Who cares about validation?

14 October 2004


A Blue Perspective: Who cares about validation?

Mike's rather altruistic article about his efforts on the re-design of ABC News sparked Ethan's commentary about validation, which set Keith off about Web Standards zealotry and 73 comments ensued with little resolution. Who knows what other carnage was wrought on weblogs I didn't have the time to read. Essentially it all boils down to this:

Can you have Web Standards without validation?

Quite obviously, the term Web Standards means different things to different people. Recently, we have seen the popularisation of this term which previously only members of the W3C ever thought about, let alone uttered. And as with all things that become popular, the masses have a way of morphing it into something they can use best – subtracting bits, adding bits and changing bits, until the only part that's recognisable from the original is the name.

Because of the open – some would say easy – nature of web development, you get a more varied range of people plying their trade in HTML than you do in other areas of programming: marketing staff, graphic designers, coders, lecturers, tech support staff, babysitters, parents, children and web professionals. Most of these people don't care how their code looks – or even how their pages look – so it's no surprise that when some of them become interested in "Web Standards", it's not because they like encoding all their ampersands.

The enduring benefits of "Web Standards" are smaller file sizes, user customisability, easier maintainability and better accessibility. (If you want a comprehensive list, there's several places you can look.) All four of those points are more related to the separation of content and style than to the validation of code. You should be able to understand, then, the tendency for the popular definition of "Web Standards" to mean semantic code and CSS, with valid code hanging somewhere off the end.

Compliance with semantic code and CSS has visible benefits, visible in time and visible in money. At the moment, any validation errors that don't affect the visible benefits are invisible to 99% of the population; the other 1% being the self-priding Standards adherents who decry Mike Davidson's use of the phrase "Web Standards" in any relation to "ABC News".

I personally like my code valid – it gives me a nice warm fuzzy feeling when I get up in the morning – but I also don't freak out when I accidentally post a URL on my site which has an unencoded ampersand in it. Why? Because it has no effect whatsoever. I also don't freak out when I find that someone else's site doesn't validate because they accidentally posted a URL on their site which has an unencoded ampersand in it. Why? Because I don't know why they have that ampersand there. It might be because in order to change that ampersand they have to reconfigure their entire CMS, which would entail a change to their quality system, requiring the re-training of over 200 staff, which would affect their inventory output for the month of October, causing them to lose their biggest client and sending the company into financial collapse. And what for? An ampersand that has no effect whatsoever.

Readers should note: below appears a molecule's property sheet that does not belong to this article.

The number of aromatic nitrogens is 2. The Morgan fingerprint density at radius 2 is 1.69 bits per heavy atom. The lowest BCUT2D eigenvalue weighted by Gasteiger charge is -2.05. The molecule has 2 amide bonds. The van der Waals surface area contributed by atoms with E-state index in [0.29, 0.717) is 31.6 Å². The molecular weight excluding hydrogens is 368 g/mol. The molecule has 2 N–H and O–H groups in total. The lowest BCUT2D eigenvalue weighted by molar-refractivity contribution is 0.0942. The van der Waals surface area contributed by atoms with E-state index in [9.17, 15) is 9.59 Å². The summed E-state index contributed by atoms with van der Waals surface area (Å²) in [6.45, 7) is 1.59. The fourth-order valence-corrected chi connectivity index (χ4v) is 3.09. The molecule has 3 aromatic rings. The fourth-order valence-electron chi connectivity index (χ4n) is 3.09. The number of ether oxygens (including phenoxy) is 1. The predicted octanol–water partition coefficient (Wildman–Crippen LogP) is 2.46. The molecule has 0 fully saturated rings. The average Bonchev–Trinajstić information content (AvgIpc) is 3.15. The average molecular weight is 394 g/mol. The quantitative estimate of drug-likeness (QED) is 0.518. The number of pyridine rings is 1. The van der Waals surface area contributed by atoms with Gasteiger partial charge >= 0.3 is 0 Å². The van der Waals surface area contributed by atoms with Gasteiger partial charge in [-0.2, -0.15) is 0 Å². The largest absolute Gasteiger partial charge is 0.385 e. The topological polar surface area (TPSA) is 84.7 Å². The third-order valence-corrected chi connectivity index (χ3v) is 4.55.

In every other area of "Web Standards" we recognise the inherent imperfection of the system: CSS hacks for IE 5, <table cellspacing="0">, <div class="clear">, PNGs without transparency. These are parts of our technological environment which we cannot easily change, so we adapt to them, we loosen the rules. They mightn't be within a strict definition of Standards, but their detriment is minuscule compared to their benefits.

You might be clinging on to that 1998 definition of what "Web Standards" are, hell, I like to spell colour with a "u", but if you want good development to become popular, you also have to be willing to be flexible. Web Standards isn't just a set of rules anymore, it's a movement. It's about people wanting to change the way the Web works, for the better. But change is gradual – you can't have it all in one bite.


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  1. 1/20